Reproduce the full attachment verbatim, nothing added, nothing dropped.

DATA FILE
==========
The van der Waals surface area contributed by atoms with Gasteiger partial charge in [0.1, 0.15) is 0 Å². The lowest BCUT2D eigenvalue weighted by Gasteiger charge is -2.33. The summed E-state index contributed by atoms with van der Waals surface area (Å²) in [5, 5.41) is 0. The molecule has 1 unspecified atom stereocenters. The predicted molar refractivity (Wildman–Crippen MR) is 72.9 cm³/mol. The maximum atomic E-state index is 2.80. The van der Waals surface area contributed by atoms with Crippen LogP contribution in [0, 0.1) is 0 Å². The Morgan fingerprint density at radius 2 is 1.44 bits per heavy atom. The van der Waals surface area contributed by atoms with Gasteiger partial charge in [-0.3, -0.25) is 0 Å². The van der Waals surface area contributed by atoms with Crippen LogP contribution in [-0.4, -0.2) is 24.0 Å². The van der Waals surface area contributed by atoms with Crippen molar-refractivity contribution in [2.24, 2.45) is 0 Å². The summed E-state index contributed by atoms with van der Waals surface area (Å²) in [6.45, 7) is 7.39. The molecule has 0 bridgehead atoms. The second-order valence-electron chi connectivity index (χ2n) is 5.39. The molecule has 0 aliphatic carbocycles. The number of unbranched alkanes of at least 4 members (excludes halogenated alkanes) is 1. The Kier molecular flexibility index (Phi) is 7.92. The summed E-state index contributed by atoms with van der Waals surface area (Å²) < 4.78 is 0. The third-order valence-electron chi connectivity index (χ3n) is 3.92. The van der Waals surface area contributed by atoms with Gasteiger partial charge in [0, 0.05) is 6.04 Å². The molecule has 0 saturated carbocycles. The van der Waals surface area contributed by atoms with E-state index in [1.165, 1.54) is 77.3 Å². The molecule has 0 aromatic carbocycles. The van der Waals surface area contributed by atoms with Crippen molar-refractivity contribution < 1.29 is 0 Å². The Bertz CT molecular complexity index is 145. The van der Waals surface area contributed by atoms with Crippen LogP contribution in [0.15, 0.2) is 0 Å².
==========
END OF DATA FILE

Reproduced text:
The van der Waals surface area contributed by atoms with Gasteiger partial charge in [0.1, 0.15) is 0 Å². The lowest BCUT2D eigenvalue weighted by Gasteiger charge is -2.33. The summed E-state index contributed by atoms with van der Waals surface area (Å²) in [5, 5.41) is 0. The molecule has 1 unspecified atom stereocenters. The predicted molar refractivity (Wildman–Crippen MR) is 72.9 cm³/mol. The maximum atomic E-state index is 2.80. The van der Waals surface area contributed by atoms with Crippen LogP contribution in [0, 0.1) is 0 Å². The Morgan fingerprint density at radius 2 is 1.44 bits per heavy atom. The van der Waals surface area contributed by atoms with Gasteiger partial charge in [-0.3, -0.25) is 0 Å². The van der Waals surface area contributed by atoms with Crippen LogP contribution in [-0.4, -0.2) is 24.0 Å². The van der Waals surface area contributed by atoms with Crippen molar-refractivity contribution in [2.24, 2.45) is 0 Å². The summed E-state index contributed by atoms with van der Waals surface area (Å²) in [6.45, 7) is 7.39. The molecule has 0 bridgehead atoms. The second-order valence-electron chi connectivity index (χ2n) is 5.39. The molecule has 0 aliphatic carbocycles. The number of unbranched alkanes of at least 4 members (excludes halogenated alkanes) is 1. The Kier molecular flexibility index (Phi) is 7.92. The summed E-state index contributed by atoms with van der Waals surface area (Å²) < 4.78 is 0. The third-order valence-electron chi connectivity index (χ3n) is 3.92. The van der Waals surface area contributed by atoms with Gasteiger partial charge in [0, 0.05) is 6.04 Å². The molecule has 0 saturated carbocycles. The van der Waals surface area contributed by atoms with E-state index in [1.165, 1.54) is 77.3 Å². The molecule has 0 aromatic carbocycles. The van der Waals surface area contributed by atoms with Crippen molar-refractivity contribution < 1.29 is 0 Å². The Bertz CT molecular complexity index is 145. The van der Waals surface area contributed by atoms with Crippen LogP contribution in [0.15, 0.2) is 0 Å².